Defining Data Mesh
Rather than dwell on the definitions (Gartner counts at least three) of data mesh, I’ll go with my lay version:
data mesh [dey-tuh- mesh]
A decentralized architecture capability to solve the data swamp problem, reduce data analytics cost, and speed actionable insights to better enable data-informed business decisions.
There, I said it without the buzzwords like “data democratization” or “paradigm shift.” Mea culpa for throwing in “actionable insight.” Let’s decompose what data mesh means for the real working class, our data engineers, architects, and scientists.
Why Use Data Mesh
Data swamps are losing their role as a centralized data platform
In the mid-1990s, data warehousing was bursting onto the data management scene. Fueled by the hype of the fabled “beer and diapers” story, businesses were pouring tens of millions of dollars to build huge data monoliths to handle the consumption, storage, transformation, and output of data in one central system to answer business questions that required complex data analytics such as “who are the high-value customers most likely to buy X?”
The thesis of data warehousing worked like a charm at that time. However, as the appetite for data analytics increased, so did the need for more data to be ingested. The complexity and pace of data pipelines soared (as did the nickname “data wranglers”). I began to see the cracks forming in the data warehouse theory and delved into its growing failure to get value from analytical data in my master’s research.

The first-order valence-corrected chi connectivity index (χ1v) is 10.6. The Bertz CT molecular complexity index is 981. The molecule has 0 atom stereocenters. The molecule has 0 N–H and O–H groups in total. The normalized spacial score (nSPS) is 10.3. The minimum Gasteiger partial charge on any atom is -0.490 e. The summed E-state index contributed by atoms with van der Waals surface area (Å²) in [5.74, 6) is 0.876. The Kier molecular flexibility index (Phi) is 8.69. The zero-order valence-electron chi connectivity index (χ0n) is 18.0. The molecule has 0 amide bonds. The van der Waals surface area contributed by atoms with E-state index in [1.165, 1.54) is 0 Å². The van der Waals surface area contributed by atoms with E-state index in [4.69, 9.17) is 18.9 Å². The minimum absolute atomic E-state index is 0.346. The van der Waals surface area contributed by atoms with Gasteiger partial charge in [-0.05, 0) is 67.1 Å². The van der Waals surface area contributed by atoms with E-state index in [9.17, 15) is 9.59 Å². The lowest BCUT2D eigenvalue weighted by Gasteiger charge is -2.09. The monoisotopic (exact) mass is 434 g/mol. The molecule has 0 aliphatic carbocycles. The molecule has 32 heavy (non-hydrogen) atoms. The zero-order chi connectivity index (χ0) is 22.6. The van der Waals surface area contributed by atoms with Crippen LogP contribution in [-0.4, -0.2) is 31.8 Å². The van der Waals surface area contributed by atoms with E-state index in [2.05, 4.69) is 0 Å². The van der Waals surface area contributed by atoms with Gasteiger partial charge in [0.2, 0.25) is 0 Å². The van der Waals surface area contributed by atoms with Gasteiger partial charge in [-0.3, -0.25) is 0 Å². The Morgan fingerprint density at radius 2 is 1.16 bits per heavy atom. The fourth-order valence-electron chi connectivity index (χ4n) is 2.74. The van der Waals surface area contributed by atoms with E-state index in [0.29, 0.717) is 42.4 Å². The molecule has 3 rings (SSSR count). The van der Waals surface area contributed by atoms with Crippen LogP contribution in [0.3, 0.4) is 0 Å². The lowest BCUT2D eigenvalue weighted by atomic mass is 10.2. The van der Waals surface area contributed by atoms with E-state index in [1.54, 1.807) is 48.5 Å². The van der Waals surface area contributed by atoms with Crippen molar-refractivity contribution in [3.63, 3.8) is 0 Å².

As social media and the iPhone became the norm, many turned to a second generation of data analytics architecture called data lakes. While traditional data warehouses used an Extract-Transform-Load (ETL) process to ingest data, data lakes instead rely on an Extract-Load-Transform (ELT) process that puts data into cheap BLOB storage. This eliminated the big shortcomings of data warehouses but spurred the “Let’s just collect everything” theology of data swamps.
Further learning: Data Lake Acceleration
Is Data Mesh Right For Your Organization?
Fast forward to today. Only 32% of companies are realizing tangible and measurable value from data (“trapped value”), according to a study by Accenture. The roaring demand for “discovery or iterative style analytics” (where consumers don’t really know the questions or data they need) is raising access to data to a whole new level with new/expanding data sources (or “wide data”) across multi- and hybrid cloud environments, thrusting massive friction onto traditional data lakes and warehouses.
Nowhere is this pain more visible than among data and analytics teams where:
- Data scientists consider themselves 40% a vacuum, 40% a janitor, and 20% a fortune-teller Toward Data Science
- 78% of data engineers wished that their job came with a therapist to help with work-related stress Survey commissioned by data.world and DataKitchen
- 65% of large, data-intensive firms have a CDO or CAO, but the average tenure is just 2.5 years Harvard Business Review
Data Mesh Principles
A data mesh aims to create an architectural foundation for getting value from analytical data and historical facts at scale – scale being applied to the constant change of data landscape, proliferation of data and analytics demand, diversity of transformation and processing that use cases require, and speed of response to change.